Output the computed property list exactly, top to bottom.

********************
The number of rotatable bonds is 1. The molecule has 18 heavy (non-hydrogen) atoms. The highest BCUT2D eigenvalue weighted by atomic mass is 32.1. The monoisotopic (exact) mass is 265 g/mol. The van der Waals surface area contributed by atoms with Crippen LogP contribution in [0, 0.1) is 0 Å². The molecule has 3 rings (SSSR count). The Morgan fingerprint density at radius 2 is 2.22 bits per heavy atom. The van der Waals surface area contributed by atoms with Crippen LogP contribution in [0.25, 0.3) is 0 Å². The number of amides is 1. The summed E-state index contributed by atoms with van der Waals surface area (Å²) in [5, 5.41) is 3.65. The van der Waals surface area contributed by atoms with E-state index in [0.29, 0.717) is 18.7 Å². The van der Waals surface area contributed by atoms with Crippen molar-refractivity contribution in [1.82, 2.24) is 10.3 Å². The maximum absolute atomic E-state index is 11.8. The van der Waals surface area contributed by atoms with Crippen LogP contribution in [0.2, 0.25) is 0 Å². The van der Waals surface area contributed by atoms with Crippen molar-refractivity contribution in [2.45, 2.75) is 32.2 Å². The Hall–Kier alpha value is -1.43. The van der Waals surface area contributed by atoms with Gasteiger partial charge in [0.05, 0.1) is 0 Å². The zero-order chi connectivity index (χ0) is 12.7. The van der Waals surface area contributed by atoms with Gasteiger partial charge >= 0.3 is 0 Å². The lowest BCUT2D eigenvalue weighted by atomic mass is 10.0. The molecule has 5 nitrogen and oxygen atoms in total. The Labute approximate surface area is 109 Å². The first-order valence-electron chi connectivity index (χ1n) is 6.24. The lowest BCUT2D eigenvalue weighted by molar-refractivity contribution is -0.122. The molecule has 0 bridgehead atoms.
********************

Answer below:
The number of rotatable bonds is 1. The molecule has 18 heavy (non-hydrogen) atoms. The highest BCUT2D eigenvalue weighted by atomic mass is 32.1. The monoisotopic (exact) mass is 265 g/mol. The van der Waals surface area contributed by atoms with Crippen LogP contribution in [0, 0.1) is 0 Å². The molecule has 3 rings (SSSR count). The Morgan fingerprint density at radius 2 is 2.22 bits per heavy atom. The van der Waals surface area contributed by atoms with Crippen LogP contribution in [0.25, 0.3) is 0 Å². The number of amides is 1. The summed E-state index contributed by atoms with van der Waals surface area (Å²) in [5, 5.41) is 3.65. The van der Waals surface area contributed by atoms with E-state index in [0.29, 0.717) is 18.7 Å². The van der Waals surface area contributed by atoms with Crippen molar-refractivity contribution in [1.82, 2.24) is 10.3 Å². The maximum absolute atomic E-state index is 11.8. The van der Waals surface area contributed by atoms with Crippen LogP contribution in [0.2, 0.25) is 0 Å². The van der Waals surface area contributed by atoms with Crippen molar-refractivity contribution in [2.45, 2.75) is 32.2 Å². The Hall–Kier alpha value is -1.43. The van der Waals surface area contributed by atoms with Gasteiger partial charge in [0.05, 0.1) is 0 Å². The zero-order chi connectivity index (χ0) is 12.7. The van der Waals surface area contributed by atoms with Gasteiger partial charge >= 0.3 is 0 Å². The lowest BCUT2D eigenvalue weighted by atomic mass is 10.0. The molecule has 5 nitrogen and oxygen atoms in total. The Labute approximate surface area is 109 Å². The first-order valence-electron chi connectivity index (χ1n) is 6.24. The lowest BCUT2D eigenvalue weighted by molar-refractivity contribution is -0.122. The molecule has 0 bridgehead atoms.